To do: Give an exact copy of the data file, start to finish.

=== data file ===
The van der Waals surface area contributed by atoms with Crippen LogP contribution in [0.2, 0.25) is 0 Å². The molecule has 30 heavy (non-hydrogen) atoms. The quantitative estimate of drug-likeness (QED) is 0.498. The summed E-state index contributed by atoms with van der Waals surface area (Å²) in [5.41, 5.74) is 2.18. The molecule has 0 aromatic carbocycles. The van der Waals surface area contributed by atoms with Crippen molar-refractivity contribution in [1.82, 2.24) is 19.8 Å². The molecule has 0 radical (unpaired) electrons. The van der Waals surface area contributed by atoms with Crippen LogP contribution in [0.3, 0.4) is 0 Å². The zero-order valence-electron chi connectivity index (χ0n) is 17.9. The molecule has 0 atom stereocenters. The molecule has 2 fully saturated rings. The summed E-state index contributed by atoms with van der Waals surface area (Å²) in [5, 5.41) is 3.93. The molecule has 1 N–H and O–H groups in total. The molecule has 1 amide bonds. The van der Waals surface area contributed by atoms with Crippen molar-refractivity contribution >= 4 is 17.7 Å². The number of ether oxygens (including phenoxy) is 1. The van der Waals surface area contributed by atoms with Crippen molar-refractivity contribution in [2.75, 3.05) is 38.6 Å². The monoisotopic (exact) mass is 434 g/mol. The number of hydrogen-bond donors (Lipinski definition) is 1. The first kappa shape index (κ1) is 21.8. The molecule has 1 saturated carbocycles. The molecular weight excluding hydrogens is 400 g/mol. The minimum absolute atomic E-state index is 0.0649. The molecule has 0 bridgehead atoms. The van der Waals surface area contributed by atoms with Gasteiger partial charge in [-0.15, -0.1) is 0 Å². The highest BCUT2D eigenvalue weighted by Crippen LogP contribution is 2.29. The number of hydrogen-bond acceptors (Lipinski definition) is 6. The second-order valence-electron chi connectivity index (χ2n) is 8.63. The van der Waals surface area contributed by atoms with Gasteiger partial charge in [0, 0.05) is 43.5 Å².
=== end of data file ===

The van der Waals surface area contributed by atoms with Crippen LogP contribution in [0.2, 0.25) is 0 Å². The molecule has 30 heavy (non-hydrogen) atoms. The quantitative estimate of drug-likeness (QED) is 0.498. The summed E-state index contributed by atoms with van der Waals surface area (Å²) in [5.41, 5.74) is 2.18. The molecule has 0 aromatic carbocycles. The van der Waals surface area contributed by atoms with Crippen molar-refractivity contribution in [1.82, 2.24) is 19.8 Å². The molecule has 0 radical (unpaired) electrons. The van der Waals surface area contributed by atoms with Crippen LogP contribution in [0.3, 0.4) is 0 Å². The zero-order valence-electron chi connectivity index (χ0n) is 17.9. The molecule has 0 atom stereocenters. The molecule has 2 fully saturated rings. The summed E-state index contributed by atoms with van der Waals surface area (Å²) in [5, 5.41) is 3.93. The molecule has 1 N–H and O–H groups in total. The molecule has 1 amide bonds. The van der Waals surface area contributed by atoms with Crippen molar-refractivity contribution >= 4 is 17.7 Å². The number of ether oxygens (including phenoxy) is 1. The van der Waals surface area contributed by atoms with Crippen molar-refractivity contribution in [2.75, 3.05) is 38.6 Å². The monoisotopic (exact) mass is 434 g/mol. The number of hydrogen-bond donors (Lipinski definition) is 1. The first kappa shape index (κ1) is 21.8. The molecule has 1 saturated carbocycles. The molecular weight excluding hydrogens is 400 g/mol. The minimum absolute atomic E-state index is 0.0649. The molecule has 0 bridgehead atoms. The van der Waals surface area contributed by atoms with Gasteiger partial charge in [-0.15, -0.1) is 0 Å². The highest BCUT2D eigenvalue weighted by Crippen LogP contribution is 2.29. The number of hydrogen-bond acceptors (Lipinski definition) is 6. The second-order valence-electron chi connectivity index (χ2n) is 8.63. The van der Waals surface area contributed by atoms with Gasteiger partial charge in [0, 0.05) is 43.5 Å².